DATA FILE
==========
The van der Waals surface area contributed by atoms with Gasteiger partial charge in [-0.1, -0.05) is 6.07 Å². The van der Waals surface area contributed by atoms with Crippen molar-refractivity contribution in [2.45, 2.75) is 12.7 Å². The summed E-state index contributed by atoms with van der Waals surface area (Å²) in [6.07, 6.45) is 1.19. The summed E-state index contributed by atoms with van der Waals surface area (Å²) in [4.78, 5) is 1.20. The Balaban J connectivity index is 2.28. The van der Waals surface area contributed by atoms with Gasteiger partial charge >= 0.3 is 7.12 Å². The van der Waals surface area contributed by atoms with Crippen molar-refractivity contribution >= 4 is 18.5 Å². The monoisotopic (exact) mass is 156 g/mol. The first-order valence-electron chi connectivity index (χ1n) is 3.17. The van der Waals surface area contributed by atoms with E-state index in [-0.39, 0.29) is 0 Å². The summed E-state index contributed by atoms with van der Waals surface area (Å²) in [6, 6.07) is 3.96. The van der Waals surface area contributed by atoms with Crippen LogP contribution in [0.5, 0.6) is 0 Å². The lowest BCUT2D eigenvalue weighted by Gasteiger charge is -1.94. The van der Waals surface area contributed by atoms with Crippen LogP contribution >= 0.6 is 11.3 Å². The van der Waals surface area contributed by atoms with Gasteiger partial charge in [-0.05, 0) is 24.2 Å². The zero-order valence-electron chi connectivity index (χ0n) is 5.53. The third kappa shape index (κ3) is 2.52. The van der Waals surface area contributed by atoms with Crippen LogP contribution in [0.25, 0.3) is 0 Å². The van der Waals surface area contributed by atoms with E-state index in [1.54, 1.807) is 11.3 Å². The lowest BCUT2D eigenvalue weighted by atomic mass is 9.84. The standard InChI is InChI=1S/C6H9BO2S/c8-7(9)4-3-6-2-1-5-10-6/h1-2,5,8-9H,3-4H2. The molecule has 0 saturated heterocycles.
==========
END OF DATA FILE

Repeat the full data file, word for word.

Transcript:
The van der Waals surface area contributed by atoms with Gasteiger partial charge in [-0.1, -0.05) is 6.07 Å². The van der Waals surface area contributed by atoms with Crippen molar-refractivity contribution in [2.45, 2.75) is 12.7 Å². The summed E-state index contributed by atoms with van der Waals surface area (Å²) in [6.07, 6.45) is 1.19. The summed E-state index contributed by atoms with van der Waals surface area (Å²) in [4.78, 5) is 1.20. The Balaban J connectivity index is 2.28. The van der Waals surface area contributed by atoms with Gasteiger partial charge >= 0.3 is 7.12 Å². The van der Waals surface area contributed by atoms with Crippen molar-refractivity contribution >= 4 is 18.5 Å². The monoisotopic (exact) mass is 156 g/mol. The first-order valence-electron chi connectivity index (χ1n) is 3.17. The van der Waals surface area contributed by atoms with E-state index in [-0.39, 0.29) is 0 Å². The summed E-state index contributed by atoms with van der Waals surface area (Å²) in [6, 6.07) is 3.96. The van der Waals surface area contributed by atoms with Crippen LogP contribution in [0.5, 0.6) is 0 Å². The lowest BCUT2D eigenvalue weighted by Gasteiger charge is -1.94. The van der Waals surface area contributed by atoms with Crippen LogP contribution >= 0.6 is 11.3 Å². The van der Waals surface area contributed by atoms with Gasteiger partial charge in [-0.05, 0) is 24.2 Å². The zero-order valence-electron chi connectivity index (χ0n) is 5.53. The third kappa shape index (κ3) is 2.52. The van der Waals surface area contributed by atoms with Crippen LogP contribution in [0.25, 0.3) is 0 Å². The van der Waals surface area contributed by atoms with E-state index in [1.54, 1.807) is 11.3 Å². The lowest BCUT2D eigenvalue weighted by atomic mass is 9.84. The standard InChI is InChI=1S/C6H9BO2S/c8-7(9)4-3-6-2-1-5-10-6/h1-2,5,8-9H,3-4H2. The molecule has 0 saturated heterocycles.